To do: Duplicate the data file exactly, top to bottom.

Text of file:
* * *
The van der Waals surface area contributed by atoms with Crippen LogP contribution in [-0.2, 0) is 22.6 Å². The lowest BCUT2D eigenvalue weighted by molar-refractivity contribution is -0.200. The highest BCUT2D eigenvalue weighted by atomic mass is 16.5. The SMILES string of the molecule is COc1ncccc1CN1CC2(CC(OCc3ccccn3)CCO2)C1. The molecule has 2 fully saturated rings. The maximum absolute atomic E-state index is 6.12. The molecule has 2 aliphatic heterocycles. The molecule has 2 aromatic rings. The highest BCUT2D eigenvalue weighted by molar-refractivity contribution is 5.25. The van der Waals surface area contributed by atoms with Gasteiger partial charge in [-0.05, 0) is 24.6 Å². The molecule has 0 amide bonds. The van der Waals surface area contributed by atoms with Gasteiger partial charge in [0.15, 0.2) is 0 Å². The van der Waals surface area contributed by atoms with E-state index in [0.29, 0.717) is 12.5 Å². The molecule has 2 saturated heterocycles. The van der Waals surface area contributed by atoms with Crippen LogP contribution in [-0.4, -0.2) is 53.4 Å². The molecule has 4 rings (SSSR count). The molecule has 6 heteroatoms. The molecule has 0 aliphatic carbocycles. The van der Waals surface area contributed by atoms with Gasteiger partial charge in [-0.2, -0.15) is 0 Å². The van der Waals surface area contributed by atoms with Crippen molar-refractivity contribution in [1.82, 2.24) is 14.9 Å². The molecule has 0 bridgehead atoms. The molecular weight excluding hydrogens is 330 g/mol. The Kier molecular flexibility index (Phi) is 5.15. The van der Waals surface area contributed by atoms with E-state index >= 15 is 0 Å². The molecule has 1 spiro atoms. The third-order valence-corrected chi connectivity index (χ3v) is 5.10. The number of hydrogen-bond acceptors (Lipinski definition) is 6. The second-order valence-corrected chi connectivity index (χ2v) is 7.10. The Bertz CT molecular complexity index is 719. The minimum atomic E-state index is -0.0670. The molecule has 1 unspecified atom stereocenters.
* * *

The van der Waals surface area contributed by atoms with Crippen LogP contribution in [-0.2, 0) is 22.6 Å². The lowest BCUT2D eigenvalue weighted by molar-refractivity contribution is -0.200. The highest BCUT2D eigenvalue weighted by atomic mass is 16.5. The SMILES string of the molecule is COc1ncccc1CN1CC2(CC(OCc3ccccn3)CCO2)C1. The molecule has 2 fully saturated rings. The maximum absolute atomic E-state index is 6.12. The molecule has 2 aliphatic heterocycles. The molecule has 2 aromatic rings. The highest BCUT2D eigenvalue weighted by molar-refractivity contribution is 5.25. The van der Waals surface area contributed by atoms with Gasteiger partial charge in [-0.05, 0) is 24.6 Å². The molecule has 0 amide bonds. The van der Waals surface area contributed by atoms with Gasteiger partial charge in [0.15, 0.2) is 0 Å². The van der Waals surface area contributed by atoms with E-state index in [0.29, 0.717) is 12.5 Å². The molecule has 2 saturated heterocycles. The van der Waals surface area contributed by atoms with Crippen LogP contribution in [-0.4, -0.2) is 53.4 Å². The molecule has 4 rings (SSSR count). The molecule has 6 heteroatoms. The molecule has 0 aliphatic carbocycles. The van der Waals surface area contributed by atoms with Gasteiger partial charge in [-0.2, -0.15) is 0 Å². The van der Waals surface area contributed by atoms with Crippen molar-refractivity contribution in [1.82, 2.24) is 14.9 Å². The molecule has 0 bridgehead atoms. The molecular weight excluding hydrogens is 330 g/mol. The Kier molecular flexibility index (Phi) is 5.15. The van der Waals surface area contributed by atoms with E-state index >= 15 is 0 Å². The molecule has 1 spiro atoms. The third-order valence-corrected chi connectivity index (χ3v) is 5.10. The number of hydrogen-bond acceptors (Lipinski definition) is 6. The second-order valence-corrected chi connectivity index (χ2v) is 7.10. The Bertz CT molecular complexity index is 719. The minimum atomic E-state index is -0.0670. The molecule has 1 unspecified atom stereocenters.